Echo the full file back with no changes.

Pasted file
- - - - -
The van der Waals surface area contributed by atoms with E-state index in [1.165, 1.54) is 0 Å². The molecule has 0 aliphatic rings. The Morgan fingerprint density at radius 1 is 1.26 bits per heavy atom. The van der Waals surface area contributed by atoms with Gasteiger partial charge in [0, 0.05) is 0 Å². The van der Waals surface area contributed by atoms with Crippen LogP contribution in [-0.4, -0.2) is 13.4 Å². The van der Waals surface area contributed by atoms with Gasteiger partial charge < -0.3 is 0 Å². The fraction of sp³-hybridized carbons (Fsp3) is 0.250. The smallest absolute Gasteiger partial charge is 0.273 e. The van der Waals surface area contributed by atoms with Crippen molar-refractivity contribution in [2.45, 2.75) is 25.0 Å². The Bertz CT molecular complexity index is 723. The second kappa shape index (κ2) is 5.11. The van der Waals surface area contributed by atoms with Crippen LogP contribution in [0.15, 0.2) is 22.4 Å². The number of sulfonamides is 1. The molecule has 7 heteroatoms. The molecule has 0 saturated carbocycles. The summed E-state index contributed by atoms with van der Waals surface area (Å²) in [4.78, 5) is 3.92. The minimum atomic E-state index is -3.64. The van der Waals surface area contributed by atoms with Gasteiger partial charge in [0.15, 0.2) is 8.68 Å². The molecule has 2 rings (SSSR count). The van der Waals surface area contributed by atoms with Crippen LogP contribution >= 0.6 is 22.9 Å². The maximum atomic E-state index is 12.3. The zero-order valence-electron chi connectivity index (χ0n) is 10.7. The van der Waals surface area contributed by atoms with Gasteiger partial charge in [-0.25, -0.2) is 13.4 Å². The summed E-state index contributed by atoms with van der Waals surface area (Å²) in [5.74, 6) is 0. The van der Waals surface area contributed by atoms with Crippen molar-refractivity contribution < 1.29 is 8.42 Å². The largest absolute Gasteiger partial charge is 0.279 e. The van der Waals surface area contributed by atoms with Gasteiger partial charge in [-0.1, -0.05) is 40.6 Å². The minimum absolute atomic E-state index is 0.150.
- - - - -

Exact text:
The van der Waals surface area contributed by atoms with E-state index in [1.165, 1.54) is 0 Å². The molecule has 0 aliphatic rings. The Morgan fingerprint density at radius 1 is 1.26 bits per heavy atom. The van der Waals surface area contributed by atoms with Gasteiger partial charge in [0, 0.05) is 0 Å². The van der Waals surface area contributed by atoms with Crippen LogP contribution in [-0.4, -0.2) is 13.4 Å². The van der Waals surface area contributed by atoms with Gasteiger partial charge < -0.3 is 0 Å². The fraction of sp³-hybridized carbons (Fsp3) is 0.250. The smallest absolute Gasteiger partial charge is 0.273 e. The van der Waals surface area contributed by atoms with Crippen molar-refractivity contribution in [2.45, 2.75) is 25.0 Å². The Bertz CT molecular complexity index is 723. The second kappa shape index (κ2) is 5.11. The van der Waals surface area contributed by atoms with Crippen LogP contribution in [0.15, 0.2) is 22.4 Å². The number of sulfonamides is 1. The molecule has 7 heteroatoms. The molecule has 0 saturated carbocycles. The summed E-state index contributed by atoms with van der Waals surface area (Å²) in [4.78, 5) is 3.92. The minimum atomic E-state index is -3.64. The van der Waals surface area contributed by atoms with Gasteiger partial charge in [0.15, 0.2) is 8.68 Å². The molecule has 2 rings (SSSR count). The van der Waals surface area contributed by atoms with Crippen LogP contribution >= 0.6 is 22.9 Å². The maximum atomic E-state index is 12.3. The zero-order valence-electron chi connectivity index (χ0n) is 10.7. The van der Waals surface area contributed by atoms with Gasteiger partial charge in [-0.25, -0.2) is 13.4 Å². The summed E-state index contributed by atoms with van der Waals surface area (Å²) in [5.74, 6) is 0. The van der Waals surface area contributed by atoms with Crippen molar-refractivity contribution < 1.29 is 8.42 Å². The largest absolute Gasteiger partial charge is 0.279 e. The van der Waals surface area contributed by atoms with Gasteiger partial charge in [-0.1, -0.05) is 40.6 Å². The minimum absolute atomic E-state index is 0.150.